The Army is firmly pushing for mountaineering expeditions as well as research studies to publicise and consolidate India’s legitimate territorial claims in areas along the northern borders to counter the salami-slicing tactics of an expansionist China.
For starters, the Army is launching a major skiing expedition from the crucial Karakoram Pass in Ladakh to Lipulekh Pass in Uttarakhand, which will cover a distance of around 1,500km after being flagged off on March 3.
“China’s blatantly expansionist policy to grab territory needs to be effectively countered. While the Army rebalances with additional forces and firepower to the northern borders, it’s also essential to show and mark our presence in ‘unheld’ areas through mountaineering and other expeditions there,” said a senior officer.
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Similarly, India’s territorial claims, both along the line of actual control (LAC) and the international boundary (IB), need to be assiduously publicised by promoting research studies by scholars and their publication in national and international journals. “This will also involve documentation, geotagging of locations and evidence-creation,” said the officer.
The skiing expedition called ‘ARMEX-21’ will traverse the distance from the Karakoram Pass to Lipulekh Pass in about 80-90 days through areas close to the LAC in the Ladakh, Himachal, Garhwal and Kumaon sectors. The specially-trained personnel will negotiate forbidding mountain ridges, glaciers and multiple passes ranging from 14,000-feet to 19,000-feet like Parang La, Lamkhaga and Malari.
More such expeditions will be planned in coordination with the Indian Mountaineering Foundation and other mountaineering institutes to peaks along the LAC and IB, with participation from the Army, civilians and foreign persons. “Increased footfalls in such remote areas will also promote tourism and integration of their population with the mainstream,” said another officer.
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The skiing expedition comes at a time when de-escalation in the 10-month-old military confrontation in eastern Ladakh is yet to take place despite troop disengagement being completed on both sides of Pangong Tso in the February 10-18 timeframe.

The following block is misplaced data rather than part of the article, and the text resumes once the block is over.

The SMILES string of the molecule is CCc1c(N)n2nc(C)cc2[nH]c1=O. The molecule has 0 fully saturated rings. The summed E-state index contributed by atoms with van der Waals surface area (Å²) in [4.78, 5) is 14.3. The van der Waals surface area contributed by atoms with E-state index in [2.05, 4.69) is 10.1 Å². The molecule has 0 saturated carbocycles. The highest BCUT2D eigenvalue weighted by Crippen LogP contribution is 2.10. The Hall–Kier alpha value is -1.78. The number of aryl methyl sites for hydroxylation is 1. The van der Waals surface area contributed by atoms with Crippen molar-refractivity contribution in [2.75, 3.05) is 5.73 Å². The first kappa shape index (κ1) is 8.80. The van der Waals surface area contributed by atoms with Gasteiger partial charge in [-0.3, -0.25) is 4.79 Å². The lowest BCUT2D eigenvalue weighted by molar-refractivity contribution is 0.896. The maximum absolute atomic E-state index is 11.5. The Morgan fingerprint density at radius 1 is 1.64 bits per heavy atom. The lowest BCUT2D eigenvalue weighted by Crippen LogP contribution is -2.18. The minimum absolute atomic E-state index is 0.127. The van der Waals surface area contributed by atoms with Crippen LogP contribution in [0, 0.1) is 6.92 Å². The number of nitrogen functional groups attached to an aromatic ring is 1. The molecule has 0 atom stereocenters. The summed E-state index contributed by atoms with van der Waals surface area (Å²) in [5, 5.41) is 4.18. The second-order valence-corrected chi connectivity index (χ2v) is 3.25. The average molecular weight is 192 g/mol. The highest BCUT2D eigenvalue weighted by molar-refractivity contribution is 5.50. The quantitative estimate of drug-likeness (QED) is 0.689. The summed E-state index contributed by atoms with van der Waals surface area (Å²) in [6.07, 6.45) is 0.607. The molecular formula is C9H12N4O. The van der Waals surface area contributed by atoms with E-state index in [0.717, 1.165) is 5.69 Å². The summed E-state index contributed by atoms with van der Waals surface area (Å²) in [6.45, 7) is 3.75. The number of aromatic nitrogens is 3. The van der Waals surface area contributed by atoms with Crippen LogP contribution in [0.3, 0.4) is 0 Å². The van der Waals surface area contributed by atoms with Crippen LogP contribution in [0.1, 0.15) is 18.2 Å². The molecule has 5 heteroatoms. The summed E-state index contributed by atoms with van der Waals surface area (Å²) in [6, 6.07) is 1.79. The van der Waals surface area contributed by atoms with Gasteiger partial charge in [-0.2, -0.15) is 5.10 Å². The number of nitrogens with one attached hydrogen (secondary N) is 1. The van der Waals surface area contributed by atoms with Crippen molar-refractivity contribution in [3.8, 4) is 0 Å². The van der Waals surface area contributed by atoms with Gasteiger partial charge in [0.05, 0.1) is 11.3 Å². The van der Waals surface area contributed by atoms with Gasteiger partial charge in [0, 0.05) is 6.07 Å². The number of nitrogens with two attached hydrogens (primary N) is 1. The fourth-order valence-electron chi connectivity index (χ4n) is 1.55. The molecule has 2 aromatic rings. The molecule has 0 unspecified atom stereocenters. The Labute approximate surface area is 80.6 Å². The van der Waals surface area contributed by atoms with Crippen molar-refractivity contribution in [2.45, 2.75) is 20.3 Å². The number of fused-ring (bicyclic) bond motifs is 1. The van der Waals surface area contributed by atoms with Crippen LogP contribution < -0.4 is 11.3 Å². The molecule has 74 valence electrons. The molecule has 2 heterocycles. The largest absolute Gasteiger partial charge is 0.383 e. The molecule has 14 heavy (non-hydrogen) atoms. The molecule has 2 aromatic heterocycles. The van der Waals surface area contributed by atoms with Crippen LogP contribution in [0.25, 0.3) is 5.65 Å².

There was no concrete breakthrough in disengagement at the remaining ‘friction points’ at Gogra, Hot Springs, Demchok and Depsang Plains in the 10th round of corps commander-level talks on February 20, though both India and China reiterated their commitment to work for a mutually-acceptable resolution through further dialogue, as was reported by TOI.
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There are, incidentally, 23 “disputed and sensitive areas” that have witnessed frequent transgressions and troop face-offs for years along the 3,488-km long LAC with China.
The flashpoints in Ladakh are Pangong Tso, Trig Heights, Demchok, Dumchele, Chumar and Spanggur Gap. In Arunachal Pradesh, they are Namkha Chu, Sumdorong Chu, Asaphila, Dichu, Yangtse and the so-called “Fish Tail-I and II” areas in Dibang Valley. In the middle sector of Himachal and Uttarakhand, in turn, the disputed areas include Barahoti, Kaurik and Shipki La.
But the People’s Liberation Army, apart from rapidly building military infrastructure in border regions, has become assertive in other areas as well. Indian and Chinese troops, for instance, physically brawled in the Naku La area of north Sikkim, first on May 9 last year and then on January 20 this year.
Army chief General M M Naravane himself last week said that China was in the habit of making “small creeping, incremental moves” to grab new territory without a shot being fired or loss of life, with each change by itself not being big enough to be contested.
“South China Sea is a glaring example of this. More than anything else what we have achieved is to show to China that this strategy will not work with us and every move will be met resolutely,” he said.